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Determining Your Retail

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According to the responses in the 2020 NOLN Operator Survey, quick lube services make up 62 percent of gross annual sales. So, where does the other 38 percent come from? 

It’s those extra, add-on services and retail items. There’s an array of add-on items your shop can offer, from wiper blades to tire rotations, all of the way to fuel-injection cleaning services, but which ones will give you the best bang for your buck? Just ask Steve Berkman, owner of Foothill Car Wash and Detail. While his business still offers quick lube services, that side of the business has shrunk quite a bit. 

The chemical pour-ins weren’t working for his business as the overall quick lube side of his business shrunk and he put his focus more on the car wash. With this, he puts a big focus on his retail—especially with the abundance of accessories offered in the car wash lobby. 

For Justin Alford, co-owner of Benny’s Car Wash, business is about even between the three different profit centers—quick lube, car wash, convenience store—at various locations. Over the years, however, the operation has put a focus on simplifying their services and putting an emphasis on overall convenience.

Here’s how each operation determined which items were the best fit for them and what buyer trends they’ve seen in their shops.


Cost

Is it better to have more or less retail available? Obviously, if you are on a shoestring budget, you don’t want too much retail and services that you can’t return. But on the other hand, you want to make sure that you are able to adhere to people’s buying impulses. 

To do this, focus on items that sell themselves, like consumables. Items like beverages, snacks, lottery tickets, even greeting cards are easy to sell and never go bad. They could sit on the shelves for a long time. In fact, greeting cards are one of his top sellers. It’s an item people frequently buy on impulse if they need it for a certain occasion.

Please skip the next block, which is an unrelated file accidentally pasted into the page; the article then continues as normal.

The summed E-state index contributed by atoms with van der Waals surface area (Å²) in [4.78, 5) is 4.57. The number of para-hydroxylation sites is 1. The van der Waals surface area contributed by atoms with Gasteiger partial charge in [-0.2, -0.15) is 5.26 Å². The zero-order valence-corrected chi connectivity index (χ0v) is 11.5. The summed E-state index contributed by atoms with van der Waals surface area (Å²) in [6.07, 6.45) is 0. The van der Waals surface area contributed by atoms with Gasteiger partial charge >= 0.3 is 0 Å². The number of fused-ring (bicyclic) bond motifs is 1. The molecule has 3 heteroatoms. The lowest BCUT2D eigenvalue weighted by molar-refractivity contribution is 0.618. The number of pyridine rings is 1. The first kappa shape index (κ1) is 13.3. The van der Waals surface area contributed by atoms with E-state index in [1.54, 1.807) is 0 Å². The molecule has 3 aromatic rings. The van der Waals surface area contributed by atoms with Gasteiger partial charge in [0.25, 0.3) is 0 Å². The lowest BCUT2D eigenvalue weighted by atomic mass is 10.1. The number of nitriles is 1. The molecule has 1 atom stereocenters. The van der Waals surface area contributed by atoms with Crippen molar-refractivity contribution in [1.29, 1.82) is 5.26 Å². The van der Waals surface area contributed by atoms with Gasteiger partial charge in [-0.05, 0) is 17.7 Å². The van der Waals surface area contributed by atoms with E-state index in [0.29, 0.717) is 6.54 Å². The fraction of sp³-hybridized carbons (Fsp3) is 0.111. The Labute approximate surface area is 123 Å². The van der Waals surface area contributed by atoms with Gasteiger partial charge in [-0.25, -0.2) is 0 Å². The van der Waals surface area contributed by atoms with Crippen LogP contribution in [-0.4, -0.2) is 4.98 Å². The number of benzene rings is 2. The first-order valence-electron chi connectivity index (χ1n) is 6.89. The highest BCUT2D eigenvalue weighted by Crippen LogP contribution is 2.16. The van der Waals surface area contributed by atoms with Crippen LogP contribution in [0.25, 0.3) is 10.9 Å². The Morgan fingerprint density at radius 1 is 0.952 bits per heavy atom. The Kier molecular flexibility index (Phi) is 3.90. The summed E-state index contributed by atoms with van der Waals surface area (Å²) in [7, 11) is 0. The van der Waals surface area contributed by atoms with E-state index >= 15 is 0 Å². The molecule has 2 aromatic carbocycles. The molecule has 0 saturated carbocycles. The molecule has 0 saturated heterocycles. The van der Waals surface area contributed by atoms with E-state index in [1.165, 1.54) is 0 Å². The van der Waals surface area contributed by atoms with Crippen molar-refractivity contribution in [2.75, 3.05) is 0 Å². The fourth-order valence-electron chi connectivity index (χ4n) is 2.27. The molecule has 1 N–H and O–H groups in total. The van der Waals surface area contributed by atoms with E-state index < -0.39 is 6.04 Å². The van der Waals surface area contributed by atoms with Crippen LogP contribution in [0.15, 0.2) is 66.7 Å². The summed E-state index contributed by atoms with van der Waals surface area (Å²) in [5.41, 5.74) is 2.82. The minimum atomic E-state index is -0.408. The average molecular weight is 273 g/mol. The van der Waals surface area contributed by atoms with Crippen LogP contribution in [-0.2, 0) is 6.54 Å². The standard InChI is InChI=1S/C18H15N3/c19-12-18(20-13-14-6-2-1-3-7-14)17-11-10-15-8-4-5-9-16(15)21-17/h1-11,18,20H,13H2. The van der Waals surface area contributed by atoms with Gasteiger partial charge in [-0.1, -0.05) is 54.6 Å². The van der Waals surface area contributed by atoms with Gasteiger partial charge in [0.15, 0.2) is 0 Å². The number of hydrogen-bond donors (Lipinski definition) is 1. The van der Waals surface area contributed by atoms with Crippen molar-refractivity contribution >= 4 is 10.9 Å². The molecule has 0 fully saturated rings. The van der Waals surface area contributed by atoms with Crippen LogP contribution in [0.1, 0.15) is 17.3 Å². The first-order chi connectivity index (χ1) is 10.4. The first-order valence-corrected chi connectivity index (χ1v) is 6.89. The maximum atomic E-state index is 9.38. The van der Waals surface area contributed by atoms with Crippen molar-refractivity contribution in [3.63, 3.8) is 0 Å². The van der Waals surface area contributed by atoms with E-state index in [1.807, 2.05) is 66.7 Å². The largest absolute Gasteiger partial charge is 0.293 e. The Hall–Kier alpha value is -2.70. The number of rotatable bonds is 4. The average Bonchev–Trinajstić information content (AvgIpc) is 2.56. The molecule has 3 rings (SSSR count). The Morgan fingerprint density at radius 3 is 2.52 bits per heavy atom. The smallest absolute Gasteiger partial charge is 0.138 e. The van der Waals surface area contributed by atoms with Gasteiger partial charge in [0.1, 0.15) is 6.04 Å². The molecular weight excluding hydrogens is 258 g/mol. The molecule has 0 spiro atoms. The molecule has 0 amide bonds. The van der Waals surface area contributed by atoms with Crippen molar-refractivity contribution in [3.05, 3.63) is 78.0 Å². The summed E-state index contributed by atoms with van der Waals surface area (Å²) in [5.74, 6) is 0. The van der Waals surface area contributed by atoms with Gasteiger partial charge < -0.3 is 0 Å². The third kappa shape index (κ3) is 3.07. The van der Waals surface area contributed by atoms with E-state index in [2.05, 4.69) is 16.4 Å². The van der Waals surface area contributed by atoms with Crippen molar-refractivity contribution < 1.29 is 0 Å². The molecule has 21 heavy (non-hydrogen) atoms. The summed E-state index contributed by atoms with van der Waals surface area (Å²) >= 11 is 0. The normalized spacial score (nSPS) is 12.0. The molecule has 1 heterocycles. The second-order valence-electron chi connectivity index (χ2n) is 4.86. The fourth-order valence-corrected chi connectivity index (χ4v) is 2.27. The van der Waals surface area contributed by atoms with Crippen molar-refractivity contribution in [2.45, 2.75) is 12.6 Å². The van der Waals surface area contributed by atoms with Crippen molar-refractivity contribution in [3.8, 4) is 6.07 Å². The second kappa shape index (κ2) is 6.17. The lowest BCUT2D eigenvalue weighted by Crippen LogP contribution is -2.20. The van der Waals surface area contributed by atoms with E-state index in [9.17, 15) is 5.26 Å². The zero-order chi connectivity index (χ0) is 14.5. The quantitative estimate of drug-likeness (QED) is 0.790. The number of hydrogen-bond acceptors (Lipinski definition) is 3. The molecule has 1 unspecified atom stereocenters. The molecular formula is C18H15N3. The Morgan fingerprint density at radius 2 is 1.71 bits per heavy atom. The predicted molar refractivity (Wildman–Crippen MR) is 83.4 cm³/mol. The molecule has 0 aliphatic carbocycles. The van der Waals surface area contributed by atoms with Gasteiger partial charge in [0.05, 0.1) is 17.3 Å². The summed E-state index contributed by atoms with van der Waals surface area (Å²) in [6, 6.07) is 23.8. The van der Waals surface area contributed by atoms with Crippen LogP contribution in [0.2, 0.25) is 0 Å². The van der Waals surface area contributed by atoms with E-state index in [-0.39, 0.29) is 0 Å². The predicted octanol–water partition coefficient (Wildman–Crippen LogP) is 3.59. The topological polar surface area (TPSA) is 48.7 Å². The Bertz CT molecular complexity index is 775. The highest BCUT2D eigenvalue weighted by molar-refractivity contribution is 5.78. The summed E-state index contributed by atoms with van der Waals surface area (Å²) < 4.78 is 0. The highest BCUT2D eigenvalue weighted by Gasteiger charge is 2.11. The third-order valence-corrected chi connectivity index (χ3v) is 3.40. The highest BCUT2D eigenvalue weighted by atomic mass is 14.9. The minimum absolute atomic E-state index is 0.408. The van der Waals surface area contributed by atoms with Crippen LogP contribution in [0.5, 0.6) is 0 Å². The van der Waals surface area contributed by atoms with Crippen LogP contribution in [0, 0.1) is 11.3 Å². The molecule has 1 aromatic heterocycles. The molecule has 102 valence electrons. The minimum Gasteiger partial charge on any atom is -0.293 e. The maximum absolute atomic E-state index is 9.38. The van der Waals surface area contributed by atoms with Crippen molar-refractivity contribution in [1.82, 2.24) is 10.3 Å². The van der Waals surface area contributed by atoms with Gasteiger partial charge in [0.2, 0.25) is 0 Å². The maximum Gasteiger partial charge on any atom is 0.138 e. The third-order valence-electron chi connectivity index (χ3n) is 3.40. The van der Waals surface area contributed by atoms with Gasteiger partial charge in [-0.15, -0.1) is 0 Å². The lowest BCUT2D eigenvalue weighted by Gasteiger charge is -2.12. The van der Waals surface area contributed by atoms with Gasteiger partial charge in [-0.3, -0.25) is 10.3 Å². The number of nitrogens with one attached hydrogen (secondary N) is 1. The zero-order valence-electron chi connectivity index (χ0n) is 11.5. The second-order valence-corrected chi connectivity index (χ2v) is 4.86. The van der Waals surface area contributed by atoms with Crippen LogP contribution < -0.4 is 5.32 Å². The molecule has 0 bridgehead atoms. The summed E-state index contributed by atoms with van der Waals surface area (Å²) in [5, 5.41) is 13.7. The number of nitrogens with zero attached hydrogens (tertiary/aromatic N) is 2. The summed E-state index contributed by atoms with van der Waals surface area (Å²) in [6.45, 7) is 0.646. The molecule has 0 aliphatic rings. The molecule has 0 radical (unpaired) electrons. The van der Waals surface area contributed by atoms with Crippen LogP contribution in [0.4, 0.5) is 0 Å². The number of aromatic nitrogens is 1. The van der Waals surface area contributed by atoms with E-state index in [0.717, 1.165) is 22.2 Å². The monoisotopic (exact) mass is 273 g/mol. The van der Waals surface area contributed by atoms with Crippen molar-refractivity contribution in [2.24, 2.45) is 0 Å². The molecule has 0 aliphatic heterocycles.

Other items to focus on are ones that can be bought back. The company Berkman gets all of his auto accessories from sells to multiple car washes around the nation, so if the product isn’t a big hit, he can easily send it back for a full refund.

“As long as an item has a guaranteed buy-back, it doesn’t matter,” Berkman says.


Try It Out


Steve Berkman, owner of Foothill Car Wash, Lube, and Oil Center, takes some risks with his retail. Any time he reads about something or sees a product that looks like a good idea, he tries it out in his retail lineup, and he tries out a lot of different items. Nine out of 10 times, the item isn’t the biggest hit—he likes to try items that  are cutting edge that turn out to be a little too cutting edge—but it’s especially rewarding when one item every blue moon gets a lot of attention. 

That happened when he started offering his unlimited car wash club, the single biggest add-on that’s served him well over the years, and has saved his business during the pandemic. For $39.95 per month, a customer can receive as many basic car washes as they like. And like a subscription service, the customer is automatically charged each month for the service.


Space

As a quick, 10-minute service shop, Alford’s quick lubes don’t have lobbies. Same goes for Berkman. The quick lube waiting area is small and not a lot of customers come through there. Instead, he concentrates his retail items in the car wash’s lobby, which resembles a convenience store and has a lot of foot traffic coming in and out. On average, he has about 100 to 200 customers walking through this area each day. Without the space to store items and the foot traffic grazing the items 24/7, Berkman wouldn’t carry any of these items.